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J. Lohr Fog's Reach Pinot Noir 2008

Pinot Noir from Central Coast, California
  • W&S93
  • WE91
14.9% ABV
  • WE91
  • WE93
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14.9% ABV

Winemaker Notes

Classic varietal aromas of blue sage and strawberry compote are complimented by vanilla and a layer of smoke. Flavors resonate with rich strawberry and a sage-honey finish. This is a wine for the decade that will have it's greatest evolution in the first year of bottle aging.

Critical Acclaim

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W&S 93
Wine & Spirits
Grown at J. Lohr's GV9 Ranch, this wine is pure coastal refinement. It achieved that distinction through a cold winter and spring that reduced yields to half of a normal crop; then a long, moderate season produced this wine's clean, transparent fruit character, somewhere between bright persimmon and tart red grapefruit. The brisk flavors last with the peppery buzz of shiso and umami depths. A great fish wine, whether with roast grouper or seared tuna.
WE 91
Wine Enthusiast
Shows true cool-climate varietal character in the aromas and flavors of cherries, cola, pomegranates and rhubarb pie, with complicating notes from charred oak barrels. Very good, mouthfilling and dry, with brisk acidity. Should develop in the bottle for a few years.
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J. Lohr

J. Lohr Winery

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J. Lohr Winery, Central Coast, California
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Founded more than three decades ago by Jerry Lohr, J. Lohr Vineyards & Wines crafts an array of acclaimed wines from estate grapes. Still guided by Jerry today, this pioneering estate vineyard program is comprised of almost 3,000 acres of vines in Monterey County, Paso Robles and Napa Valley. From this palette of world-class fruit, J. Lohr handcrafts three tiers of award-winning wines – J. Lohr Estates, J. Lohr Vineyard Series and J. Lohr Cuvée Series. In addition to its signature brands, J. Lohr offers numerous flavorful wines under the Cypress Vineyards, ARIEL (non-alcoholic) and Painter Bridge labels.

Central Coast

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The largest and perhaps most varied of California’s wine-growing regions, the Central Coast produces a good majority of the state's wine. This vast district stretches from San Francisco all the way to Santa Barbara along the coast, and reaches inland nearly all the way to the Central Valley.

Encompassing an extremely diverse array of climates, soil types and wine styles, it contains many smaller sub-AVAs, including San Francisco Bay, Monterey, the Santa Cruz Mountains, Paso Robles, Edna Valley, Santa Ynez Valley and Santa Maria Valley.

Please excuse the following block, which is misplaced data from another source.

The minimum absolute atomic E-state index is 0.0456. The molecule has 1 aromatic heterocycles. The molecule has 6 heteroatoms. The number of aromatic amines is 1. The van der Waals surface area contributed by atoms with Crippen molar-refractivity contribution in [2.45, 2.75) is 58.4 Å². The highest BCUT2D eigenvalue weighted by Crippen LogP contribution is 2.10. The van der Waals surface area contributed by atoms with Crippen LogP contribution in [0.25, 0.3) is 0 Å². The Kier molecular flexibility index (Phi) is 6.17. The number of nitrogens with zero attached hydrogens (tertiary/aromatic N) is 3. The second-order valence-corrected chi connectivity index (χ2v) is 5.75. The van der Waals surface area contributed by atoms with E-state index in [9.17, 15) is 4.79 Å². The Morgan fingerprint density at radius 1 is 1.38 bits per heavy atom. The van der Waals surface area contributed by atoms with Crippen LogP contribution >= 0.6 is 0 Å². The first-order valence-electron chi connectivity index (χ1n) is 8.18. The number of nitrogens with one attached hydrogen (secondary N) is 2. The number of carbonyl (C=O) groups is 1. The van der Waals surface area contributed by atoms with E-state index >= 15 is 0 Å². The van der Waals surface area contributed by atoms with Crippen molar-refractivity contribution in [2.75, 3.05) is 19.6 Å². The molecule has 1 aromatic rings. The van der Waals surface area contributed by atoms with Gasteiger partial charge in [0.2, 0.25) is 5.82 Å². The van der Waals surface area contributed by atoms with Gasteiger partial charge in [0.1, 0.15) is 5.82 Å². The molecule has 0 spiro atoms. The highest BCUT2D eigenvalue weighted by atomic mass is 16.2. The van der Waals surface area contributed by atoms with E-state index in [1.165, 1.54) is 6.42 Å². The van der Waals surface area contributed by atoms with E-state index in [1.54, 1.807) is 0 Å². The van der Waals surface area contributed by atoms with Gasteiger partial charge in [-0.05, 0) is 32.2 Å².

While the region could probably support almost any major grape varietiy, it is famous for a few. Pinot Noir, Chardonnay, Cabernet Sauvignon and Zinfandel are among the major ones. The Central Coast is home to many of the state's small, artisanal wineries crafting unique, high-quality wines, as well as larger producers also making exceptional wines.

Pinot Noir

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One of the most finicky yet rewarding grapes to grow, Pinot Noir is a labor of love for many. However, the greatest red wines of Burgundy prove that it is unquestionably worth the effort. In fact, it is the only red variety permitted in Burgundy. Highly reflective of its terroir, Pinot Noir prefers calcareous soils and a cool climate, requires low yields to achieve high quality and demands a lot of attention in the vineyard and winery. It retains even more glory as an important component of Champagne as well as on its own in France’s Loire Valley and Alsace regions. This sensational grape enjoys immense international success, most notably growing in Oregon, California and New Zealand with smaller amounts in Chile, Germany (as Spätburgunder) and Italy (as Pinot Nero).

In the Glass

Pinot Noir is all about red fruit—strawberry, raspberry and cherry with some heftier styles delving into the red or purple plum and in the other direction, red or orange citrus. It is relatively pale in color with soft tannins and a lively acidity. With age (of which the best examples can handle an astounding amount) it can develop hauntingly alluring characteristics of fresh earth, savory spice, dried fruit and truffles.

Perfect Pairings

Pinot’s healthy acidity cuts through the oiliness of pink-fleshed fish like salmon and tuna but its mild mannered tannins give it enough structure to pair with all sorts of poultry: chicken, quail and especially duck. As the namesake wine of Boeuf Bourguignon, Pinot noir has proven it isn’t afraid of beef. California examples work splendidly well with barbecue and Pinot Noir is also vegetarian-friendly—most notably with any dish that features mushrooms.

Sommelier Secret

For administrative purposes, the region of Beaujolais is often included in Burgundy. But it is extremely different in terms of topography, soil and climate, and the important red grape here is ultimately Gamay. Truth be told, there is a tiny amount of Gamay sprinkled around the outlying parts of Burgundy (mainly in Maconnais) but it isn’t allowed with any great significance and certainly not in any Villages or Cru level wines.

WWH121082_2008 Item# 108918